Three Questions for Legal Entities in the New Economy
The choices we make in structuring organizations will lay the foundation for much of the sharing economy. The more we move our economic activities into organizations designed with equitable, social, and cooperative goals, the more we can transform our entire economy. Existing legal structures – the stock corporation, the cooperative corporation, the nonprofit corporation and others – can be harnessed and adapted to create institutions that will radically change the way we organize our economic activities.
The following three questions should be a starting point for founders of an organization to think about how to structure their activities in a way that furthers the sharing economy:
What will be the purpose of your organization?
Material incentives drive most organizations, but the material may not always be money. Participants in the sharing economy have diverse goals that can include creating rewarding livelihoods, providing for ourselves and our communities, regenerating damaged ecosystems and natural resources, and nourishing our local and global economies. A “payoff” in any of these categories will create wealth of a different kind and materially alter our world. Determining the basic purpose of the organization will drive the rest of the structure.
How will your organization be sustained, financially or otherwise?
Organizations of a sharing economy will likely be driven and “financed” less by money and more by people and their needs, passions, concerns, time, and energy. Money will almost always be involved, in some way, with organizations in the new economy; however, money will more likely be sourced from a broad cross-section of our communities, and it will intentionally be recirculated within such communities. The following are some ways that the participants of an organization can help ensure its financial sustainability:
- Sharing capitalization: In conventional businesses, individuals and entities that provide capital to an entity tend to control that entity and benefit from its profits. In a sharing economy, the responsibility of capitalizing an organization (and the rewards, rights, and risks that flow from it) will ideally be spread among the stakeholders.
- Sharing profits/benefits: The profits, products, and/or non-monetary benefits that are generated by the activities of an organization will also, ideally, be spread and shared among stakeholders.
- Sharing equity: Sharing equity in enterprises will help to keep such enterprises community-based and locally owned. In conventional businesses, owners often have an incentive to sell out to larger companies in order to receive a large payout. In the sharing economy, organizations can remove or weaken that incentive by requiring that proceeds from a sale be distributed to a large number of stakeholders. In this way, no single individual is likely to drive a sell-out.
How will your organization be governed and operated?
Organizations will rise most fully to the needs of a sharing economy by integrating high levels of participation by and sharing with stakeholders. Here is a framework for considering the various ways that rights and responsibilities of an organization can be shared among its participants:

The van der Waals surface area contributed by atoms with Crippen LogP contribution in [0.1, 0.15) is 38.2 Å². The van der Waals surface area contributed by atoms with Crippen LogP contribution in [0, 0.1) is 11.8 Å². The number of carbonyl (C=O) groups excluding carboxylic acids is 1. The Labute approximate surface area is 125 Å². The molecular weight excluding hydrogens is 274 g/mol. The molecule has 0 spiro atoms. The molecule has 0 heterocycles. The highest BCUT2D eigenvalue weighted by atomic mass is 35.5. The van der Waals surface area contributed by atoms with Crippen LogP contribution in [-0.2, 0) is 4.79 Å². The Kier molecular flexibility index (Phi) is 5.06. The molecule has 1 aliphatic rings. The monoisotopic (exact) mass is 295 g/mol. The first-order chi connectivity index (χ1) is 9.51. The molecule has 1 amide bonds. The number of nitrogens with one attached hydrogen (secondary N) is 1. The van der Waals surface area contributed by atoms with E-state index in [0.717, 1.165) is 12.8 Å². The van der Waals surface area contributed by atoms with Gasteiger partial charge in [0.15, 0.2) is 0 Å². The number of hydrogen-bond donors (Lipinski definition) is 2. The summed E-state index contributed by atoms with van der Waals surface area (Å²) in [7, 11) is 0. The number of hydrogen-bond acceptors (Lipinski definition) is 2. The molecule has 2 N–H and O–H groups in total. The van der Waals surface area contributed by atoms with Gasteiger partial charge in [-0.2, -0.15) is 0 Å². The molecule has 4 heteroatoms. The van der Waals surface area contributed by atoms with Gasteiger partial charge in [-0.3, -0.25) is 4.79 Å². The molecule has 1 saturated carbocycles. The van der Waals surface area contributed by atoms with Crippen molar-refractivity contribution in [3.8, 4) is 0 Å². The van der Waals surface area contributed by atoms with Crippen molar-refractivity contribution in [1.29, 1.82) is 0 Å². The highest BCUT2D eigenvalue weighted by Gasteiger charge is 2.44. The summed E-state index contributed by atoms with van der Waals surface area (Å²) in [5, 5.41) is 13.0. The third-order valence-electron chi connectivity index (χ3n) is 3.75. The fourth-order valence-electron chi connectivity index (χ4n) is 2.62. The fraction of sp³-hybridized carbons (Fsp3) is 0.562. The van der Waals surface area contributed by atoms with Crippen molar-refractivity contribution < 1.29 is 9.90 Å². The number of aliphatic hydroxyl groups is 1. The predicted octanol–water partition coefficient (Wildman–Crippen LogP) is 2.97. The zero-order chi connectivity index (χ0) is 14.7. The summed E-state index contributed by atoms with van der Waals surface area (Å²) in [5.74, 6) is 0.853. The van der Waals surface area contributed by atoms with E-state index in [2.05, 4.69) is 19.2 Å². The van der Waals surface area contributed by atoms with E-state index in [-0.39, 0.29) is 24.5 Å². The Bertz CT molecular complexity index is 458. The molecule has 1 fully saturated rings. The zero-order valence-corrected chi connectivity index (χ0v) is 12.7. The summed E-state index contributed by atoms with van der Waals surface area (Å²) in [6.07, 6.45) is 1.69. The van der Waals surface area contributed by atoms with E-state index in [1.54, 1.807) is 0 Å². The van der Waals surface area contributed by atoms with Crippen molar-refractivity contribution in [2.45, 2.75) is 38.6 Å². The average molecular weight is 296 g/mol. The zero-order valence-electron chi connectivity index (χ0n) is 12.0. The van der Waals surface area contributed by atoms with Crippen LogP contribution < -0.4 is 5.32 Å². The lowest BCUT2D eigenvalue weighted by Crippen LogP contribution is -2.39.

- Sharing decisions: The best way to ensure that an organization will make decisions that benefit its stakeholders is to give stakeholders a legal right to participate in decision-making.
- Sharing information: High levels of transparency are essential to the accountability of organizations and to the functioning of organizations with highly participatory decision-making.
- Sharing risk: Founders and funders of enterprises tend to shoulder the risk that an enterprise will experience loss or liability. In the sharing economy, this risk can also be shared and spread among many stakeholders.
- Sharing work: Organizations in the sharing economy are also likely to involve high levels of stakeholder participation in the actual work of an enterprise, rather than outsourcing and hiring others to do the work. A grocery cooperative, for example, is likely to be operated by its members. Community-supported farms are likely to involve customers in the actual work of the farm.
These three sets of choices are pivotal in determining how our organizations are able to respond to the diverse members of our organizational ecosystems—the stakeholders. The members, consumers, workers, suppliers, constituents, local communities, and other stakeholders of our organizations will increasingly have a role in understanding and deciding how the organization runs. Not only must organizations respond to stakeholders, but stakeholders must respond to organizations. We will all have a civic/personal duty to actually participate thoughtfully and accountably in the various organizations that structure our world.
There are many more questions to think through when deciding how to structure an organization – these three are just a starting place.